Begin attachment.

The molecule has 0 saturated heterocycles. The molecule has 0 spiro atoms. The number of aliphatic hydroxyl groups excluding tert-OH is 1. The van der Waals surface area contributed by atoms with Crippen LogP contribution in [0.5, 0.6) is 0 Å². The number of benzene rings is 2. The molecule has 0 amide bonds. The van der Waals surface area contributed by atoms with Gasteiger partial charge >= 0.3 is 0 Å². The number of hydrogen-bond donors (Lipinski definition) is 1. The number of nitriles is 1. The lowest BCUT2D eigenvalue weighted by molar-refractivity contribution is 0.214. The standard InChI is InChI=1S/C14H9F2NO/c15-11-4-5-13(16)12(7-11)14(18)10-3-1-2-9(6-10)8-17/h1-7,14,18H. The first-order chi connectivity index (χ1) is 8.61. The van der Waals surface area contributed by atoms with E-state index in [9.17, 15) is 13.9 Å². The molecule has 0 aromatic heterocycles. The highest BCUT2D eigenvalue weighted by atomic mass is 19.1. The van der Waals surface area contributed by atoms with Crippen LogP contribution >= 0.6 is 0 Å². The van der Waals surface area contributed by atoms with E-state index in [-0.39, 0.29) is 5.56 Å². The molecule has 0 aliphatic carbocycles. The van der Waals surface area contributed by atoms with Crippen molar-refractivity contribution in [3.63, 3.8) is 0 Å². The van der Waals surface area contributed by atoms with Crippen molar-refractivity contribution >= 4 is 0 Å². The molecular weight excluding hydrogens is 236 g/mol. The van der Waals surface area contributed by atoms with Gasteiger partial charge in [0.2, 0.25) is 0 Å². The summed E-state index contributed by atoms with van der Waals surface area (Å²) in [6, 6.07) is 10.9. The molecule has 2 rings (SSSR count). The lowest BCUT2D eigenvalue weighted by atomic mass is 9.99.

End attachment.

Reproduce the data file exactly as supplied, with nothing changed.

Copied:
The molecule has 0 saturated heterocycles. The molecule has 0 spiro atoms. The number of aliphatic hydroxyl groups excluding tert-OH is 1. The van der Waals surface area contributed by atoms with Crippen LogP contribution in [0.5, 0.6) is 0 Å². The number of benzene rings is 2. The molecule has 0 amide bonds. The van der Waals surface area contributed by atoms with Gasteiger partial charge >= 0.3 is 0 Å². The number of hydrogen-bond donors (Lipinski definition) is 1. The number of nitriles is 1. The lowest BCUT2D eigenvalue weighted by molar-refractivity contribution is 0.214. The standard InChI is InChI=1S/C14H9F2NO/c15-11-4-5-13(16)12(7-11)14(18)10-3-1-2-9(6-10)8-17/h1-7,14,18H. The first-order chi connectivity index (χ1) is 8.61. The van der Waals surface area contributed by atoms with E-state index in [9.17, 15) is 13.9 Å². The molecule has 0 aromatic heterocycles. The highest BCUT2D eigenvalue weighted by atomic mass is 19.1. The van der Waals surface area contributed by atoms with Crippen LogP contribution >= 0.6 is 0 Å². The van der Waals surface area contributed by atoms with E-state index in [-0.39, 0.29) is 5.56 Å². The molecule has 0 aliphatic carbocycles. The van der Waals surface area contributed by atoms with Crippen molar-refractivity contribution in [3.63, 3.8) is 0 Å². The van der Waals surface area contributed by atoms with Crippen molar-refractivity contribution >= 4 is 0 Å². The molecular weight excluding hydrogens is 236 g/mol. The van der Waals surface area contributed by atoms with Gasteiger partial charge in [0.2, 0.25) is 0 Å². The summed E-state index contributed by atoms with van der Waals surface area (Å²) in [6, 6.07) is 10.9. The molecule has 2 rings (SSSR count). The lowest BCUT2D eigenvalue weighted by atomic mass is 9.99.